By John Chalmers and William James
BIARRITZ, France (Reuters) - British Prime Minister Boris Johnson and European Council head Donald Tusk sparred on Saturday over who would be to blame should Britain leave the EU on Oct. 31 without a divorce deal in place.
Tusk told reporters in Biarritz he would be willing to hear ideas from Johnson on how to avoid a no-deal Brexit when the two men meet on Sunday on the sidelines of a G7 summit in the French seaside resort.
But he added he would not work with Britain on an exit from the EU without a withdrawal agreement. "I still hope that PM Johnson will not like to go down in history as Mr No Deal," said Tusk, who leads the political direction of the 28-nation European Union.
Johnson later retorted that it would be Tusk himself who would carry the mantle if Britain could not secure a new withdrawal agreement.
"I would say to our friends in the EU if they don't want a no deal Brexit then we've got to get rid of the backstop from the treaty. If Donald Tusk doesn't want to go down as Mr No Deal then I hope that point will be borne in mind by him too," Johnson told reporters on his flight to France.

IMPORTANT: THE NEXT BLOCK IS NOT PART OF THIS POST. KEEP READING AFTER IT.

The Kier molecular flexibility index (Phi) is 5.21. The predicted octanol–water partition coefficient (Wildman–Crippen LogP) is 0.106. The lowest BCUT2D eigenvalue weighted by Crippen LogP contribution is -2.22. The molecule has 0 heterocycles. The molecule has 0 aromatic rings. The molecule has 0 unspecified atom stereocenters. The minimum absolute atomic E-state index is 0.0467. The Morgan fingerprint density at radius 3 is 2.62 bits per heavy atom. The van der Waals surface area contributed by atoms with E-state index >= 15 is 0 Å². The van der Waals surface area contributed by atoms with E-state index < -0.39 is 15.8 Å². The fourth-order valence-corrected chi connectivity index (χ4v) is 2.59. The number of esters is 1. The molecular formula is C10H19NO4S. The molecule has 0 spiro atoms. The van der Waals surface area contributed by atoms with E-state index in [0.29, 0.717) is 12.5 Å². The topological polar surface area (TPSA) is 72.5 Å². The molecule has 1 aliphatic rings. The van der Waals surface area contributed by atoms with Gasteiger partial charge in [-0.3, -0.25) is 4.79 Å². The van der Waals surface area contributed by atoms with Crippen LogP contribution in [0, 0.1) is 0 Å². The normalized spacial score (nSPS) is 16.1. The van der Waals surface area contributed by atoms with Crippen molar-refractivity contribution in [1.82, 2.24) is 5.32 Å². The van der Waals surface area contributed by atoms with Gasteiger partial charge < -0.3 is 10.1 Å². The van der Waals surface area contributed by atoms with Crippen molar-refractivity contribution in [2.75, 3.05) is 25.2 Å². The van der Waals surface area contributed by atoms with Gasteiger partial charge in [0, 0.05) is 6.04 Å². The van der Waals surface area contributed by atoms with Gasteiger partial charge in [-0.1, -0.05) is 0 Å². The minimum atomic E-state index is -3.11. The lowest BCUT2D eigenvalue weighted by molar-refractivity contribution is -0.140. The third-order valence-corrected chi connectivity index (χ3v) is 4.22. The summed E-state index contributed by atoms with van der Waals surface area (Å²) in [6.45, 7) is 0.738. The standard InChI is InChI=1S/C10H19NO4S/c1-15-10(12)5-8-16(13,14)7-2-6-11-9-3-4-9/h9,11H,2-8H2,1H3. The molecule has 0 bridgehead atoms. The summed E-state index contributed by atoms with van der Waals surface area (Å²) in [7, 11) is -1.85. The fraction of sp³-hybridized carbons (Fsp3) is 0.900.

Three years after the United Kingdom voted to leave the EU, the outcome of the tortuous Brexit crisis remains unclear, with options ranging from an acrimonious rupture on Oct. 31 to a smooth, amicable exit or even another referendum.
The bloc and its leaders have repeatedly refused to reopen a Withdrawal Agreement, which includes a protocol on an Irish border insurance policy that then-prime minister Theresa May agreed in November.
Johnson is hoping that the threat of a disorderly 'no-deal' exit will convince the EU to grant him the divorce deal he wants. However, on his first foreign trip as prime minister last week, the response from EU heavyweights Germany and France was firm: the Withdrawal Agreement will not be changed much.
Brexit is expected to come up at a meeting of the leaders of the European G7 nations - France, Germany, Italy and the United Kingdom - and Tusk later on Saturday.
Johnson's key demand is that the EU remove the Irish border backstop, which would keep the United Kingdom in a customs union with the EU unless a better solution is found to keep open Ireland's 500-km (300-mile) land border with the British province of Northern Ireland.
He has vowed to lead the United Kingdom out of the EU on Oct. 31 with or without a deal.
(Reporting by John Chalmers, William James and Richard Lough; Writing by John Chalmers; Editing by Richard Lough and Andrew Heavens)